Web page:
Tesco Bank refunds customers they've buggered about

3 November 2014

tesco_1 It would seem that if it's a day of the week with 'day' in its name, you can rely there'll be another tale of Tesco woe.

This time, Tesco Bank are in a mess, after having to pay out £43 million in compensation, after a loan statement removed cash from 175,000 customers. The bank has issued an apology, wherein they claim a technical breach was behind the cock-up.

Online Tesco Bank went and admitted the breach of industry rules which breached the 1974 Consumer Credit Act - and those who accrued interest on loans during that time must now be refunded - with an average payout of £228. That's a load of people having a nicer Christmas, eh?

Various customers have tweeted about receiving cheques for cash, because there's nothing quite like an overshare on social media about personal finances. Under the Consumer Credit Act, failure to provide prompt ‘post-contractual’ information is viewed as a statutory breach. Any money vendor then has to refund any charges or interest incurred during the period the bank couldn't be arsed.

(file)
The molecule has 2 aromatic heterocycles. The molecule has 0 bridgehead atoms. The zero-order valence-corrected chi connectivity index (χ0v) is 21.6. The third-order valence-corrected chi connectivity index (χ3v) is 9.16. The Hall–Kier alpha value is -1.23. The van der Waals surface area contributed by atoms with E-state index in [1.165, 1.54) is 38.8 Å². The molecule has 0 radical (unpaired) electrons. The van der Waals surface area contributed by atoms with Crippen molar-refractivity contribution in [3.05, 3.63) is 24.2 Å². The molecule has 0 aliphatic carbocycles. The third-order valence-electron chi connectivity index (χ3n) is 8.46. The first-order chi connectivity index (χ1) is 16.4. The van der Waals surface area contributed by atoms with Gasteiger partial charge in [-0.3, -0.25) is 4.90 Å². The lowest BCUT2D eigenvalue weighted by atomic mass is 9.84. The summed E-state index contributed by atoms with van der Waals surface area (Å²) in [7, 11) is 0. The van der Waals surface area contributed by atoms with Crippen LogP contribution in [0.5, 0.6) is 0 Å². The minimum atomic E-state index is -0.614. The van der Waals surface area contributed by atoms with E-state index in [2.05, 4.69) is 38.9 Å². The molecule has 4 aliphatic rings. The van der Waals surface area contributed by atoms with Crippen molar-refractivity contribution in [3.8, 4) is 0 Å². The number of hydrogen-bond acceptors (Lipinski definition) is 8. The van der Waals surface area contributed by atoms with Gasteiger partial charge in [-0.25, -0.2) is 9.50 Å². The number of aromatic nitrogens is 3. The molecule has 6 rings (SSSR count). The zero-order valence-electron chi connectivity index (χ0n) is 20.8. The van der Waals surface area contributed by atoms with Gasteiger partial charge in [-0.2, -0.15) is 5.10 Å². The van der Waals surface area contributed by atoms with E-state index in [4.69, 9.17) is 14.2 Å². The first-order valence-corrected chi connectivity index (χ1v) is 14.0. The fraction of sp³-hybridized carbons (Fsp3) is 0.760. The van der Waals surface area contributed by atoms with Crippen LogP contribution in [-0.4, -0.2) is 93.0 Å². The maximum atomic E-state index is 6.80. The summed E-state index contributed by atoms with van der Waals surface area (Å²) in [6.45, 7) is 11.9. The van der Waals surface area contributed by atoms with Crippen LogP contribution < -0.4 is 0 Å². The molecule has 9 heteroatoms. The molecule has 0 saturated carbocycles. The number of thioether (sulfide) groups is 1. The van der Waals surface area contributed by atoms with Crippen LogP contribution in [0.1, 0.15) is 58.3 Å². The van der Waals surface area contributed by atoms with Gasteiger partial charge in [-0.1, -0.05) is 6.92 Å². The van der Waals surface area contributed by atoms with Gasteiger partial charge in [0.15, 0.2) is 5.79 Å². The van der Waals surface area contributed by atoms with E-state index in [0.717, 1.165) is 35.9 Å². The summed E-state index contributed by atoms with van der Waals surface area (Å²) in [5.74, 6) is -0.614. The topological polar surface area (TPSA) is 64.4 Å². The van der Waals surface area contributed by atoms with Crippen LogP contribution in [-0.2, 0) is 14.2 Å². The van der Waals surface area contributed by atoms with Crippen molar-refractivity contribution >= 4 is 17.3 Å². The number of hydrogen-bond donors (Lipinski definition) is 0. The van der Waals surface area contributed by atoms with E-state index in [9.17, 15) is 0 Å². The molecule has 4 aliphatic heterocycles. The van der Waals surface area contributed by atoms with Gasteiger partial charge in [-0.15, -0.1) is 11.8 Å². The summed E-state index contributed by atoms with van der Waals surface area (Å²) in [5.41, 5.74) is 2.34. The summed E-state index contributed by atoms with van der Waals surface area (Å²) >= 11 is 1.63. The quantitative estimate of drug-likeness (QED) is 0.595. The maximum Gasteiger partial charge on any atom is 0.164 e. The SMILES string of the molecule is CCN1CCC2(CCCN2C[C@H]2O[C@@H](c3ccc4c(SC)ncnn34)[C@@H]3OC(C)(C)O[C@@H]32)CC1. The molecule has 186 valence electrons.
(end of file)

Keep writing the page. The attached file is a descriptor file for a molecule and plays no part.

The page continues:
An understandably nameless Tesco spokesman said: "'As stated earlier in the year, we have put in place a redress programme to return interest and charges to customers who did not receive documentation in line with the requirements of the Consumer Credit Act."

"This redress programme has commenced and we are writing to all of those customers affected. Customers do not need to take any action however if they do have questions they can contact us as normal. It's not an incident of mis-selling. This is an industry-wide issue."

The bank has already had to set aside £240 million for customers who were miss-sold payment protection insurance.

TOPICS:   Banking

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